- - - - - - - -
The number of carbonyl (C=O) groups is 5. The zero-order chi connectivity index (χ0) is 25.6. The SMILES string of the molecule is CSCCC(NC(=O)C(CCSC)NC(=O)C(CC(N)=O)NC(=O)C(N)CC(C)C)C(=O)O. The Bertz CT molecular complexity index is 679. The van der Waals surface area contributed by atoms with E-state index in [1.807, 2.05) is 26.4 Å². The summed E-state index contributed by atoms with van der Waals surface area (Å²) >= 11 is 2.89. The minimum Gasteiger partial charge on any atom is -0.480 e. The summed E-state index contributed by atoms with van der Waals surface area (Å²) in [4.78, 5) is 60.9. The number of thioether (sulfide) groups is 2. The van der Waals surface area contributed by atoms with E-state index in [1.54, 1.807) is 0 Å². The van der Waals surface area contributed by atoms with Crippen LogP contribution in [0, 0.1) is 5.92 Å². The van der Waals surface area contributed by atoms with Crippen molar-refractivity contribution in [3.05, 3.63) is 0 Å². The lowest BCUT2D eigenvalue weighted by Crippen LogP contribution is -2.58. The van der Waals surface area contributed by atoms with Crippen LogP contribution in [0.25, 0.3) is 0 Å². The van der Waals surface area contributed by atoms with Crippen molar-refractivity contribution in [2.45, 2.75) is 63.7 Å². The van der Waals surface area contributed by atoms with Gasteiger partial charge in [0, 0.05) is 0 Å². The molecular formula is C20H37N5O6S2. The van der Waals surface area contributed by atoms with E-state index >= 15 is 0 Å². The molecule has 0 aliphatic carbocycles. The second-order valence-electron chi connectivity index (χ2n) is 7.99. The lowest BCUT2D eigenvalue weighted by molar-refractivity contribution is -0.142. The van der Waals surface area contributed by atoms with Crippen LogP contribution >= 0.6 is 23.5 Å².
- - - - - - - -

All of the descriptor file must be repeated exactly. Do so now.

The number of carbonyl (C=O) groups is 5. The zero-order chi connectivity index (χ0) is 25.6. The SMILES string of the molecule is CSCCC(NC(=O)C(CCSC)NC(=O)C(CC(N)=O)NC(=O)C(N)CC(C)C)C(=O)O. The Bertz CT molecular complexity index is 679. The van der Waals surface area contributed by atoms with E-state index in [1.807, 2.05) is 26.4 Å². The summed E-state index contributed by atoms with van der Waals surface area (Å²) >= 11 is 2.89. The minimum Gasteiger partial charge on any atom is -0.480 e. The summed E-state index contributed by atoms with van der Waals surface area (Å²) in [4.78, 5) is 60.9. The number of thioether (sulfide) groups is 2. The van der Waals surface area contributed by atoms with E-state index in [1.54, 1.807) is 0 Å². The van der Waals surface area contributed by atoms with Crippen LogP contribution in [0, 0.1) is 5.92 Å². The van der Waals surface area contributed by atoms with Crippen molar-refractivity contribution in [3.05, 3.63) is 0 Å². The lowest BCUT2D eigenvalue weighted by Crippen LogP contribution is -2.58. The van der Waals surface area contributed by atoms with Crippen LogP contribution in [0.25, 0.3) is 0 Å². The van der Waals surface area contributed by atoms with Crippen molar-refractivity contribution in [2.45, 2.75) is 63.7 Å². The van der Waals surface area contributed by atoms with Gasteiger partial charge in [0, 0.05) is 0 Å². The molecular formula is C20H37N5O6S2. The van der Waals surface area contributed by atoms with E-state index >= 15 is 0 Å². The molecule has 0 aliphatic carbocycles. The second-order valence-electron chi connectivity index (χ2n) is 7.99. The lowest BCUT2D eigenvalue weighted by molar-refractivity contribution is -0.142. The van der Waals surface area contributed by atoms with Crippen LogP contribution >= 0.6 is 23.5 Å².